The Chargers start OTAs at their team facility on Monday, which will allow Brandon Staley and his staff the ability to evaluate what they have after working all offseason to upgrade the roster.
This portion of the offseason is still voluntary, but is highly encouraged by the coaches to attend.
Here are five things to watch as the Chargers take the field for the start of OTAs.
The right tackle battle
The Chargers have answered just about every question they had entering the offseason – with the lone exception of right tackle. Storm Norton and Trey Pipkins will duel it out for the starting spot, but that will require assessments throughout OTAs, mandatory minicamp and training camp before the team settles in on who will be the starting right tackle.
OTAs will serve as a first-look resource for the coaching staff to determine what adjustments each player has made during their time away from the team. It will also give newly hired offensive line coach Brendan Nugent an opportunity to see how things stack up among his options on the right side.
Norton made 15 starts last season compared to Pipkins' two. But with Nugent now into the fold, and a true position battle on the horizon, it's anyone’s spot for the taking.
Competition at cornerback
The Chargers added a multitude of cornerbacks in the form of free agency and the draft. Among the new members, J.C. Jackson is the only undisputed plug-and-play addition.
Bryce Callahan will be competing for a starting spot. And rookies Ja’Sir Taylor and Deane Leonard will be putting their best foot forward to cement themselves on the roster. Their contributions on special teams will go a long way as they'll be looking to outlast Tevaughn Campbell and others to round out the cornerback room.
Staley's defense is predicated on stout cornerback play and the competition throughout the offseason should largely illustrate just how far they've come.
How's the new-look defense meshing?
The Chargers maintained continuity on offense, but the defensive unit looks vastly different than how they finished last season. While they’re much more talented and possess an increased level of depth, it doesn’t go without saying that the new pieces brought in will need time to gel with one another.
Monday will mark the first time the Chargers will take the field collectively in which they'll discover broadly how the new additions slot in.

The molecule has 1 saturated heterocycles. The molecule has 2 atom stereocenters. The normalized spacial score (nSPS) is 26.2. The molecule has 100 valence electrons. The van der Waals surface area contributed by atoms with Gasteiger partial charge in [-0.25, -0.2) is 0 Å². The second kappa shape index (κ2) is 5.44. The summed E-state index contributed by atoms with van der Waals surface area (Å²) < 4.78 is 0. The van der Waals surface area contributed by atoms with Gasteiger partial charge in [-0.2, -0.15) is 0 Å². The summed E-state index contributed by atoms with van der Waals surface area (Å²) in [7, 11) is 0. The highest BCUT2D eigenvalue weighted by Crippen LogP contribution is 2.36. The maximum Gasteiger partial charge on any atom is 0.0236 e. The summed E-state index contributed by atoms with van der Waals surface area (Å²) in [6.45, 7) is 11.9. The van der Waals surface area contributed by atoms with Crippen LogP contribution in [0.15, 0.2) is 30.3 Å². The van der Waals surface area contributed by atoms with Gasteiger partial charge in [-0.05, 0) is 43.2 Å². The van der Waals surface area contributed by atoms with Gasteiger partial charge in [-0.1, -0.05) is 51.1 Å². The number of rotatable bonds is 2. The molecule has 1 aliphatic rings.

Five of the Chargers' free agent signings on defense come in with past experience playing under Staley, so that should play favorably as they already have had exposure to understanding the language of his scheme. But for the new players brought aboard who are learning his defense for the first time and working to get acclimated, OTAs will serve as their first test.
Who's emerging at defensive tackle?
The Chargers' play from the interior alignment of the defensive line haunted them at times last season. They vastly struggled to stop the run and saw just minimal pass-rush production from up the middle. However, this season should look a lot different from that position.
Not only did they address arguably their biggest weakness by signing two of the top run-stuffers in free agency with Sebastian Joseph-Day and Austin Johnson, but they also added Morgan Fox, an option to provide some juice as a pass-rusher, who logged a career-high six sacks in his lone season under Staley in 2020.
The Chargers didn’t pick up Jerry Tillery's fifth-year option, but he'll play out his final year under contract in the season ahead. Christian Covington was re-signed for depth purposes at the start of free agency and they drafted Otito Ogbonnia in the fifith-round. Breiden Fehoko, Joe Gaziano and others are also in the mix to fight for roster spots in a defensive line group that is particularly crowded.
Staley now has the ability to be multiple up the middle and shift his personnel to his liking. OTAs will be the first look at how the Chargers' interior players configure, determining who emerges early on.
How much will be learned about Ryan Ficken's special teams philosophy?
The Chargers are looking for different results from their special teams unit from where they ended the season last year. They hired Ryan Ficken as the new special teams coordinator, who comes over after spending the last 15 seasons on staff with the Vikings.
New concepts will be implemented and OTAs will be the first step in doing so. The learning curve to new philosophies on special teams can come with a steep learning curve due to the fact that a large portion of special teamers include an abundance of first and second-year players.
Therefore, laying the framework of Ficken's system will likely come early in the OTA phase in order to build off of the infrastructure. Players looking to crack the roster, specifically undrafted free agents, will perhaps work closely with Ficken to contribute on special teams in addition to their natural position.
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Nick Cothrel is the publisher of Charger Report. Follow Nick on Twitter @NickCothrel for more Chargers coverage.